As the New Year approaches, so do their resolutions. Many of them include a better New Year’s diet, but they tend to lose ground with the idea that in order to eat healthy, you have to break the budget.
People tend to think that healthy eating costs more, and they become subdued and never start, according to Hope Anderson Frugé of Health with Hope in Monroe.
“Nutritious foods don’t have to be expensive,” Froggy said.
The key to healthy food is preparing it yourself, which is the best way to split your food bill.
Eating out frequently can be fun and easy, but even the most economical restaurant meals are more expensive than those prepared at home. Taking the time to make your grocery list and plan your meal is the first step to eating better and more affordable.
“If you plan meals around what you feel comfortable cooking, this is an easy way to save money,” she said.
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Plan ahead to make more than you normally cook for one meal for your family.
“You can pack the kids’ lunches, and have lunch for yourself the next day,” Froggy said. “Some people like to go ahead and cook at once for the weekends and make bigger batches. You take away the urge to buy.”
Stop frequenting the little grocery stores
You don’t have to go for nutritious foods. You can shop at the Wal-Mart Neighborhood Market and buy generic brands of healthy items such as those marketed to upscale shoppers.
“This is where my family trades, and we can do it on a budget while still eating healthy,” Froggy said.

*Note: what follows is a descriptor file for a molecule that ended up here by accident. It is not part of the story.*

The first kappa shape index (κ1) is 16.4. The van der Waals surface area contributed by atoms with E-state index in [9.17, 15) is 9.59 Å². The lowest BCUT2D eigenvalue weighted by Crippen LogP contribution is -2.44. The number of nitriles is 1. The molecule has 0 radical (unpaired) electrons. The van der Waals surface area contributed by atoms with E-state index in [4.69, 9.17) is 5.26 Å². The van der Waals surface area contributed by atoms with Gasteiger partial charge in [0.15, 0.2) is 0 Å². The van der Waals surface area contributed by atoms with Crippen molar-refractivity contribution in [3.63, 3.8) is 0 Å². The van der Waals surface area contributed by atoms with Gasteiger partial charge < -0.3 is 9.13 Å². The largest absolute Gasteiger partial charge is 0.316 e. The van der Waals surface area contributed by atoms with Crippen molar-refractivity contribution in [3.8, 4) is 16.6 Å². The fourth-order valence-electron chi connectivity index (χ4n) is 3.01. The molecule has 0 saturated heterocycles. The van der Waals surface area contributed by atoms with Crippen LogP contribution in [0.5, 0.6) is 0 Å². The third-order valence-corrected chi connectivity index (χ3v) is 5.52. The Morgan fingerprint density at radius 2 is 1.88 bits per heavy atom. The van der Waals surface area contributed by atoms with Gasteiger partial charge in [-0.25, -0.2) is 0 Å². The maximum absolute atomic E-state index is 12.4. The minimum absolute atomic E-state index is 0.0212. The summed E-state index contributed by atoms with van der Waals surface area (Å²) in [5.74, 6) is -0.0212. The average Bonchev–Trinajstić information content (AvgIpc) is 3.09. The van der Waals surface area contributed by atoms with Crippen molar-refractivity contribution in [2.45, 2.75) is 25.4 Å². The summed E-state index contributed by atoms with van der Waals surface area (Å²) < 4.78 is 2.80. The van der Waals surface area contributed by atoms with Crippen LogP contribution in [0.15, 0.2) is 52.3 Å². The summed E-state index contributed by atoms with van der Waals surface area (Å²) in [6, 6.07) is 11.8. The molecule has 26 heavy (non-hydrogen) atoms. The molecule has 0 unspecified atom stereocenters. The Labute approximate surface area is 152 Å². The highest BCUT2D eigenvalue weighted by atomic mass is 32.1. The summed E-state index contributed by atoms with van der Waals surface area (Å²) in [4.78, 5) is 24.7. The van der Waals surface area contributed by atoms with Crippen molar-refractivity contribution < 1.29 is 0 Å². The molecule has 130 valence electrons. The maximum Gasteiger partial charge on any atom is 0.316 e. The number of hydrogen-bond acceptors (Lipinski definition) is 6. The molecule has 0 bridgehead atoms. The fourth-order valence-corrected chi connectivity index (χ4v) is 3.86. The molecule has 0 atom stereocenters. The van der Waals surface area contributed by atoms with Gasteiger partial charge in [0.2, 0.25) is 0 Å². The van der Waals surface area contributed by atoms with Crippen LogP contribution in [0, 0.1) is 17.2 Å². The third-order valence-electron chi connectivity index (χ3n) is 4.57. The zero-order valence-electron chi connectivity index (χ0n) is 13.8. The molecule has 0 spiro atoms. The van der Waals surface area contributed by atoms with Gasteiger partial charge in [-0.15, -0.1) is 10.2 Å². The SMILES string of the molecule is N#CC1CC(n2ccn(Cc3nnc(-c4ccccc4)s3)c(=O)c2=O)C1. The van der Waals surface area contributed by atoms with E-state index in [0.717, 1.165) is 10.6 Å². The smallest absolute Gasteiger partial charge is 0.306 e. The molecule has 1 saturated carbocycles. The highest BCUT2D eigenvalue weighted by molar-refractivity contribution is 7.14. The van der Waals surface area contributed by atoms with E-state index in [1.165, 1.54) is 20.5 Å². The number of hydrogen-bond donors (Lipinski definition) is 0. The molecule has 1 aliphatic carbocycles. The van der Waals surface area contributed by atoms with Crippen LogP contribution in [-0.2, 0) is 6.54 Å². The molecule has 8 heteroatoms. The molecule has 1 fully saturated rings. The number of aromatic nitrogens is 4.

Find fresh food at a discount
Find discounted fresh produce, even if it’s not on your shopping list, and get creative.
“If there are bananas, mix something up or freeze them to put them in smoothies,” she said. “If it’s a pear, toss a pear in your salad, and eat it in your oatmeal so you can find fresh, edible fruits and vegetables at a discount.”
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Buy frozen foods and vegetables instead of fresh ones
Frozen foods and vegetables do not deplete their quality as quickly as fresh fruits and vegetables.
“You can make smoothies or throw them into your breakfast cereal,” Froggy said. “I always tell my clients to toss frozen berries in their cereal or oatmeal. Make a whole-grain pie with these. Here are some ways to add inexpensive nutrients.”
color half of your plate
If you’re looking to eat healthy, it’s easy to add colorful foods to half your plate with fruits, vegetables, leafy greens, and plant-based foods.
“The more colors on your plate, the better,” Frugé said. “Here in America, we have this partial distortion where you go into a restaurant and order a main course that comes from two sides, let’s say that’s a rib-eye that comes with stuffed potatoes and fried okra. The rib-eye will take up half of the plate, and the other two will take up a quarter of the plate.”
Redefining the look of your plate can have a huge impact on your overall health, Frugé said.
“This is just an easy way to get the 9-11 servings of fruits and vegetables we need daily without having to count servings,” she said. “I don’t, and I’m a dietitian, so even nutritionists lose track of what they have. But if I color half my plate, I guarantee I’m getting enough of those botanicals—foods high in antioxidants and mineral fiber that we need. “.
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This article originally appeared on Monroe News-Star: Tips for Affordability in 2022